Phishing scams have been around since emails were invented. Someone is always trying to leach off the hard work you do in order to steal your information, corrupt your systems and attempt to extort you for money. Hackers are never more active than when the world is in crisis. Enter the coronavirus.

What You Need to Know

Phishing is the act of using false emails to gain valuable personal info about you or your company. In this case, hackers are using the coronavirus pandemic to pose as individuals and organizations you may know in order to take advantage of you. Below are some examples of some current phishing scams using believable subject lines courtesy of The Electronic Frontier Foundation.

  • New COVID-19 prevention and treatment information! The attachment contains instructions from the U.S. Department of Health on how to get the vaccine for FREE
  • URGENT: COVID-19 ventilators and patient test delivery blocked. Please accept orders here to continue with shipment.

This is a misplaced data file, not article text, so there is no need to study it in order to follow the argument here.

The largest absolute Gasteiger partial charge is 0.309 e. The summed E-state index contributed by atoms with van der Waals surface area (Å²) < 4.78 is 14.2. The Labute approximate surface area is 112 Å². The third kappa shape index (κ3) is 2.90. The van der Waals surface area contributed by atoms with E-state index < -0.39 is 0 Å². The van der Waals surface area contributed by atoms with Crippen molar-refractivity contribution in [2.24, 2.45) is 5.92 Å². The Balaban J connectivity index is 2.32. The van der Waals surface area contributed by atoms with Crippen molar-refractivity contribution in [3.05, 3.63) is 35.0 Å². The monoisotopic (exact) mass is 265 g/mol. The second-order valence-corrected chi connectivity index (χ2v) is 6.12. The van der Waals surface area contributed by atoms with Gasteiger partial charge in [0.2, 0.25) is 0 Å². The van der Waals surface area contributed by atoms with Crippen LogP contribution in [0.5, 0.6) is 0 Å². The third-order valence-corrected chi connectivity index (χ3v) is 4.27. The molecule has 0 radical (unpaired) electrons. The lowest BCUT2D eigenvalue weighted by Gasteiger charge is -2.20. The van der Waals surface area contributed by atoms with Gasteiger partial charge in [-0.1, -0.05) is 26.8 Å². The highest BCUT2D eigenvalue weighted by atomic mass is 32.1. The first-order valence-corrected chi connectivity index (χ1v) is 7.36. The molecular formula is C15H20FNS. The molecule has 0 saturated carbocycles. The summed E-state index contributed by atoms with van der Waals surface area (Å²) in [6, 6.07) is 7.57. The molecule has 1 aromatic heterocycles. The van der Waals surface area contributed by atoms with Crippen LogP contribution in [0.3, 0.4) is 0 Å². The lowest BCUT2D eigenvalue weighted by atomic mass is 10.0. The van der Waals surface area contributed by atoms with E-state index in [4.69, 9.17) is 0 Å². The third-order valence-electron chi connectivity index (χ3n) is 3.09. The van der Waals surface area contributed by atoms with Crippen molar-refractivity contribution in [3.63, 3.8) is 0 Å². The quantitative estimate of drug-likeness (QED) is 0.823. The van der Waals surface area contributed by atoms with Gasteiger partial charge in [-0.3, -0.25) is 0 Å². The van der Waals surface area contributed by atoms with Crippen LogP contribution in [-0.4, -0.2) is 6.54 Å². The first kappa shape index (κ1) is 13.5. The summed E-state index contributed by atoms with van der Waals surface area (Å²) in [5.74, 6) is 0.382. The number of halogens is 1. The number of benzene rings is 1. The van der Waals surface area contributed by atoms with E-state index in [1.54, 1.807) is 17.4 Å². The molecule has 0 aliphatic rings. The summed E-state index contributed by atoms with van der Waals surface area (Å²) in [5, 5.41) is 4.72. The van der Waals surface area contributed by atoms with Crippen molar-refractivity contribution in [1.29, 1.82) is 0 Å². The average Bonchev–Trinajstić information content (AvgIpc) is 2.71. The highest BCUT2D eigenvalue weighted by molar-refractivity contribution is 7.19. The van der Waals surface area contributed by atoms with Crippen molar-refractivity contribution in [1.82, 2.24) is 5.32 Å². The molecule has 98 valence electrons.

During this time of uncertainty, common sense and attention to detail are your best chances to sniff out a malicious email.

Coronavirus Related Phishing Examples

Again, courtesy of the EFF, are examples of messages you may be reading that may entice you to click on a bad link.

Example 1

Hello.

We have urgent information about the CORONAVIRUS (COVID-19). VBS presentation in rar. The attachment contains a document with safety and coronavirus prevention instructions, also instructions from the U.S. Department of Health on how to get the vaccine for FREE.

Send this information to all your loved ones as soon as possible.

rar password : 1234567

=================================

U.S. Department of Health & Human Services

200 Independence Avenue, S.W.

Washington, D.C. 20201

Toll-Free Call Center: 1-800-368-1019

TTD Number: 1-800-537-7697

Example 2

(In this example, notice how the links they provide start with https; and not https: This is a common tactic of putting two very similar-looking characters by each other so that the user won’t notice the difference and will click on the link before realizing it’s not what it appears to be.)